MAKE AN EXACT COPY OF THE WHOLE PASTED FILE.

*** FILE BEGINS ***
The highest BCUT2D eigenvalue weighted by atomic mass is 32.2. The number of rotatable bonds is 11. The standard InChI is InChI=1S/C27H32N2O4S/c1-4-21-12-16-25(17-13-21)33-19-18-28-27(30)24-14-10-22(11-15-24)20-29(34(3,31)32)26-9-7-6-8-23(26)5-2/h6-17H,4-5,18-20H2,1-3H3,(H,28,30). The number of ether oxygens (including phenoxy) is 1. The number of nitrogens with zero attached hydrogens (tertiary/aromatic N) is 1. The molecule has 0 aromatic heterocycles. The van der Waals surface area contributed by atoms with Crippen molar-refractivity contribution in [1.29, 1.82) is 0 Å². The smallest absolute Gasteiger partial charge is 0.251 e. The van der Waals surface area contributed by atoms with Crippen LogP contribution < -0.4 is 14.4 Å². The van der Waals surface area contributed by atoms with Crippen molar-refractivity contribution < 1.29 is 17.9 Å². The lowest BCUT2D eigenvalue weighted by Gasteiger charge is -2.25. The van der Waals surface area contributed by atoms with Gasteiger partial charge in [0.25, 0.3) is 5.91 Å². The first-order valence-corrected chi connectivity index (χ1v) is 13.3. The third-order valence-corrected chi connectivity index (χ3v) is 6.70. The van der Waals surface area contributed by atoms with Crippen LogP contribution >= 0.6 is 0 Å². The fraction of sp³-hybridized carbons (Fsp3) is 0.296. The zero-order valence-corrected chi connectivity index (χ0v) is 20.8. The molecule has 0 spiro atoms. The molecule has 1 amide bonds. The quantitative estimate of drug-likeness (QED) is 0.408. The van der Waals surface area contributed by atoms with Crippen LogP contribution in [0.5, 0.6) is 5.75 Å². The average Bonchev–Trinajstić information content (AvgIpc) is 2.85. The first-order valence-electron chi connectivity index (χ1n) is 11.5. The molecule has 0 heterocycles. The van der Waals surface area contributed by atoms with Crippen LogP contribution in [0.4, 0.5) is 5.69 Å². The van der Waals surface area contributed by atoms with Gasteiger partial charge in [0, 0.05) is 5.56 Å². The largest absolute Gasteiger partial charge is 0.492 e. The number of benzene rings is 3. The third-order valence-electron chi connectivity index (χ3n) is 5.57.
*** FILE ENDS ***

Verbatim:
The highest BCUT2D eigenvalue weighted by atomic mass is 32.2. The number of rotatable bonds is 11. The standard InChI is InChI=1S/C27H32N2O4S/c1-4-21-12-16-25(17-13-21)33-19-18-28-27(30)24-14-10-22(11-15-24)20-29(34(3,31)32)26-9-7-6-8-23(26)5-2/h6-17H,4-5,18-20H2,1-3H3,(H,28,30). The number of ether oxygens (including phenoxy) is 1. The number of nitrogens with zero attached hydrogens (tertiary/aromatic N) is 1. The molecule has 0 aromatic heterocycles. The van der Waals surface area contributed by atoms with Crippen molar-refractivity contribution in [1.29, 1.82) is 0 Å². The smallest absolute Gasteiger partial charge is 0.251 e. The van der Waals surface area contributed by atoms with Crippen LogP contribution < -0.4 is 14.4 Å². The van der Waals surface area contributed by atoms with Crippen molar-refractivity contribution < 1.29 is 17.9 Å². The lowest BCUT2D eigenvalue weighted by Gasteiger charge is -2.25. The van der Waals surface area contributed by atoms with Gasteiger partial charge in [0.25, 0.3) is 5.91 Å². The first-order valence-corrected chi connectivity index (χ1v) is 13.3. The third-order valence-corrected chi connectivity index (χ3v) is 6.70. The van der Waals surface area contributed by atoms with Crippen LogP contribution >= 0.6 is 0 Å². The fraction of sp³-hybridized carbons (Fsp3) is 0.296. The zero-order valence-corrected chi connectivity index (χ0v) is 20.8. The molecule has 0 spiro atoms. The molecule has 1 amide bonds. The quantitative estimate of drug-likeness (QED) is 0.408. The van der Waals surface area contributed by atoms with Crippen LogP contribution in [0.5, 0.6) is 5.75 Å². The average Bonchev–Trinajstić information content (AvgIpc) is 2.85. The first-order valence-electron chi connectivity index (χ1n) is 11.5. The molecule has 0 heterocycles. The van der Waals surface area contributed by atoms with Crippen LogP contribution in [0.4, 0.5) is 5.69 Å². The van der Waals surface area contributed by atoms with Gasteiger partial charge in [0, 0.05) is 5.56 Å². The largest absolute Gasteiger partial charge is 0.492 e. The number of benzene rings is 3. The third-order valence-electron chi connectivity index (χ3n) is 5.57.